2. Put myself within striking distance of finishing Chinese Skill (which is a little more finicky  the closer I get to the end);
  3. Put myself within striking distance of finishing Travel in Chinese and Growing up with Chinese; and,
  4. Posted eight times to this blog in the first month.

What I need to do in month two:

  1. Make a recording of me speaking Chinese to give me something to mark my progress against;
  2. Get on Skype and develop a language exchange;
  3. Provide blog posts that are more substantive; and,
  4. Review Elements of Style and focus on improving my writing in my blog posts.

I would also like to go back to previous blog posts and clean them up.

Saturday, December 6, 2014

This week was a drag.

My family traveled for the Thanksgiving holiday.  While it was nice to get away and to see family, it did cause chaos with my project.  I anticipated the issue with updating blog posts and was able to post twice last week.  My post on resources that I’ve used to learn Chinese will need to be updated, but I did check the box. 

I intended to study using Anki and Chinese Skill each day on the trip.  I did manage to use Chinese skill every day, but I could not get Anki working on my ipad.  I watched Growing Up with Chinese on YouTube as well. 

Obviously I haven’t posted since I’ve gotten back home.  I also have not done too much studying.  I have picked back up on the Anki deck.  It was pretty backed up, but I caught up and it is now back to a usual level of review. 

I am going to play with posting today and hopefully make up for my lack of posting later today.  I plan to recap my first month of the project and figure out what I’ve done well and what I need to work on moving forward.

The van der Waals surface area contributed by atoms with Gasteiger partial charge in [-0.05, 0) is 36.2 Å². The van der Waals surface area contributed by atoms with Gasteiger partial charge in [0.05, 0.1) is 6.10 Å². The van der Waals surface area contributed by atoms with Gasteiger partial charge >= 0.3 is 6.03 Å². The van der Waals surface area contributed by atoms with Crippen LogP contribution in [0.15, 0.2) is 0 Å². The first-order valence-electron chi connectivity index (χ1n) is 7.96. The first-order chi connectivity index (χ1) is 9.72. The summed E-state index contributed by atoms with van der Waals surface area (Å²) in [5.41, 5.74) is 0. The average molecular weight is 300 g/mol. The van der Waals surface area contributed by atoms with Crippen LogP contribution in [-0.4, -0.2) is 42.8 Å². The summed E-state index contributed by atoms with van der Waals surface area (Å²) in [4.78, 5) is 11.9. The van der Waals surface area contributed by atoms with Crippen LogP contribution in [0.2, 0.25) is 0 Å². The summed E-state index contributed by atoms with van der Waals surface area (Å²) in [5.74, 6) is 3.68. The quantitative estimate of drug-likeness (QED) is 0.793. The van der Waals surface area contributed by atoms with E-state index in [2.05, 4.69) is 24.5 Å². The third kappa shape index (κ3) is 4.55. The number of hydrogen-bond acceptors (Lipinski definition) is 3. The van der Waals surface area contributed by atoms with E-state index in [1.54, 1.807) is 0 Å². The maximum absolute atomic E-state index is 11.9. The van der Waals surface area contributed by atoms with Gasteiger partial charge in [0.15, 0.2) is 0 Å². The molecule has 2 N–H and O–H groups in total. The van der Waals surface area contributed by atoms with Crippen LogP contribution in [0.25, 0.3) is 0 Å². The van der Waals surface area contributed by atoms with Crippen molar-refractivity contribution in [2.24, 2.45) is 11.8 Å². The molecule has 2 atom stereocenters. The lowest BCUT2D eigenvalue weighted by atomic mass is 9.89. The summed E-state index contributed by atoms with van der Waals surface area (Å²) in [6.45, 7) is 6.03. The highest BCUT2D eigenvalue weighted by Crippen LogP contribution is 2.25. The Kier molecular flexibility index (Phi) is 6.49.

Tuesday, November 25, 2014

My Review of Resources to Learn Chinese

Greetings all!  This post will be updated throughout my time studying Chinese.  In it I will provide brief reviews of resources that I have used in my efforts to learn Chinese.  I am publishing this before I have completed all reviews because this is one of my longer posts and I want to meet my two posts for the week.  I hope you find this helpful!

Translator Websites:
Both are useful.  I often use them to translate an individual Chinese character or group of characters by cutting and pasting the character into the translator.  I think bing does a slightly better job, but there is not much of a difference between the two.

Blogs about learning Chinese:
Both of these blogs have articles that I found interesting and possibly helpful.  However, I think they both fall more into the category of time suck/procrastination bait most of the time.

Other websites/podcasts:
I like this podcast a lot.  The lessons tend to teach a language point or two while working in a cultural point.  I don't think that podcasts are a particularly good way to learn a language, but this is one of my favorites.  I do find listening to podcasts to be most helpful when doing a mindless task and that is when I listen to this.  It has a wide range of lessons, from the very basic to ones that require an advanced level of Chinese.  Even at the absolute beginner stage, I often miss the full meaning behind the dialog, but pick it up over repetition and explanation.
Chinese Learn Online is a pretty good program for listening comprehension.  The dialogs are gone read a couple of times, explained and then read a couple more times.  Each lesson is about ten minutes and usually covers 4-5 words and about 2 grammar points.  I often listen to the lessons multiple times because I’m focusing on work rather than the lessons, but I am definitely getting something out of them.
CCTV offers a few language learning programs.  I have watched the Travel In Chinese and Growing up with Chinese programs.  I generally like the programs, but I have found it difficult to keep my attention with them.  One problem with CCTV is that the video players